Why is Shin Megami Tensei 3 Dante Paid DLC? - Prima Games

Why is Shin Megami Tensei 3 Dante Paid DLC?

by Lucas White

Earlier in the summer, Nintendo and Atlus announced a new HD remaster of one of the PlayStation 2’s most cultiest of cult classics. In early 2021, we’ll see the release of Shin Megami Tensei III: Nocturne HD Remaster, for both the PlayStation 4 and Nintendo Switch. This release will mark the return of the core Shin Megami Tensei series to home consoles, as it comes just before the next true sequel, Shin Megami Tensei V. One of the more memorable aspects of the original PS2 release was the meme-preserved “Featuring Dante from the Devil May Cry Series” sticker leveraging a Capcom cameo to help sell the game in Europe.

Why is Dante Paid DLC in Shin Megami Tensei III: Nocturne HD Remaster?

When Nocturne first appeared in North America in late 2004, Dante was included in the game as part of the story (sort of). He didn’t contribute much, but you couldn’t really miss him. Still, despite the collab being related to the infamous Devil May Cry 2, Dante’s brief stop in the MegaTen universe is a fan-favorite moment. But as we saw in the announcement trailer, Dante was nowhere to be seen. Later, we learned Dante is DLC this time. But why is that? Is Capcom nickel and dining the fans now that Devil May Cry is a big deal again? Or is there something else going on?

Related: Shin Megami Tensei 3 Nocturne HD Remaster Revealed With New Trailer

The truth is a little more complicated. The version of Nocturne we got was actually the second edition, called SMT 3: Nocturne Maniax in Japan. This version made several updates to the game, but also added Dante. So technically, Sparda’s pizza-loving son wasn’t part of the original story. But it doesn’t stop there! After all, why remaster the oldest and creakiest version of a classic game? A third version came out a few years later in Japan, this time branded as Nocturne Maniax Chronicle Edition. 

That last version was a pack-in with the limited edition of a different Atlus game, Devil Summoner 2: Raidou Kuzunoha vs. King Abbadon. This version was nearly identical, but Dante was replaced with Devil Summoner 2’s protagonist, Raidou Kuzunoha. And sure enough, that’s who we see in the Nintendo Direct announcement trailer. The HD Remaster is based on the most recent version of Nocturne, which conveniently features an Atlus-owned character, likely making the project more easy to greenlight. So what’s with the DLC?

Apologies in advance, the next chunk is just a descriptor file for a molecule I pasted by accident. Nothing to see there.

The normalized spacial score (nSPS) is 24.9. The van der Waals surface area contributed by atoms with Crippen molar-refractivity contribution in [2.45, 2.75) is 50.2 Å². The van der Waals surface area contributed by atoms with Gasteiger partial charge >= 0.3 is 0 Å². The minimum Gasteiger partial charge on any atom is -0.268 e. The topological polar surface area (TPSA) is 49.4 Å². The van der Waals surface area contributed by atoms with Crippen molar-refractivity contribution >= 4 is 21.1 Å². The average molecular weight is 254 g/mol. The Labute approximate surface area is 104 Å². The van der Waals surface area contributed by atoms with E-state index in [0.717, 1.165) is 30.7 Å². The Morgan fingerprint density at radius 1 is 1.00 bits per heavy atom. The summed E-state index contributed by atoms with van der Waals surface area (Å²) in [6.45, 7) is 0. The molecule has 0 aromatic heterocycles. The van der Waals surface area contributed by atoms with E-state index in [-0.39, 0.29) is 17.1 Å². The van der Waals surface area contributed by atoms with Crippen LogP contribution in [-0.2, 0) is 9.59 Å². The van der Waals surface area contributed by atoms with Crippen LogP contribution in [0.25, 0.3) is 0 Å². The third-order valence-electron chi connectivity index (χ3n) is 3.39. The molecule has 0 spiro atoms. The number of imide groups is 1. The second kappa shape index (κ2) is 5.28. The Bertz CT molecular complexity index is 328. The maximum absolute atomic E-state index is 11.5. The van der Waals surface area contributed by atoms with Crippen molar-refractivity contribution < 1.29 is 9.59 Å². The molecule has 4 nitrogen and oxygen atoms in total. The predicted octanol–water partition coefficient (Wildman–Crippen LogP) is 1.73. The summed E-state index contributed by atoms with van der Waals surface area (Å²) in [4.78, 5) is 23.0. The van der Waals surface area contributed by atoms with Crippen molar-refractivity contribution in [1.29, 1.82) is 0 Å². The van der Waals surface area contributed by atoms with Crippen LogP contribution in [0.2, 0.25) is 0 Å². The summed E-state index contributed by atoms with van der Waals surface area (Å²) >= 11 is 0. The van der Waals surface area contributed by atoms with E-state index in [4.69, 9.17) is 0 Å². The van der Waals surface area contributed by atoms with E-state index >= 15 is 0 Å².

At least in Japan, the DLC is called the “Maniax Pack.” It costs around ten bucks, and basically converts nocturne back to the “Maniax” version of the game. So, Raidou is removed from the equation, and the Dante sequence is restored. The game even changes to the title screen and opening movie of the older version. The DLC creates a new menu option on the title screen, so fans will be able to check out both iterations of Nocturne if they want.

Ultimately we don’t know the exact reason for this choice, although just based on how it works it’s easy to make some educated guesses. For one thing, the Shin Megami Tensei brand is more popular than ever, and that includes the Devil Summoner games, which were also localized in English. It’s also likely that bringing Dante back in had to involve legal maneuvering with Capcom. We can also see that with the way the DLC retrofits the whole game back to the Maniax version, that’s extra labor involving a brand new function. 

It’s a fascinating end result for such an insular sort of game release, but as far as North American MegaTen fans are concerned, it’s a net gain in terms of content. After all, we never saw the Maniax Chronicle Edition over here, so the Raidou parts are seeing localization for the first time. It’s a bummer you can’t just have both characters at the same time, but that would probably be counterproductive from a gameplay perspective.

In sum, it seems like Dante is paid DLC because you aren’t just getting Dante inserted back into the game, Atlus has actually implemented a toggle of sorts to swap between two different Nocturne variations, with all the relevant assets. What say you, readers? Do you think this little bit of historical context puts the DLC in context for you, or do you still have misgivings about paying extra to make this party a little crazier? Let us know what you think over at the Prima Games Facebook and Twitter channels!


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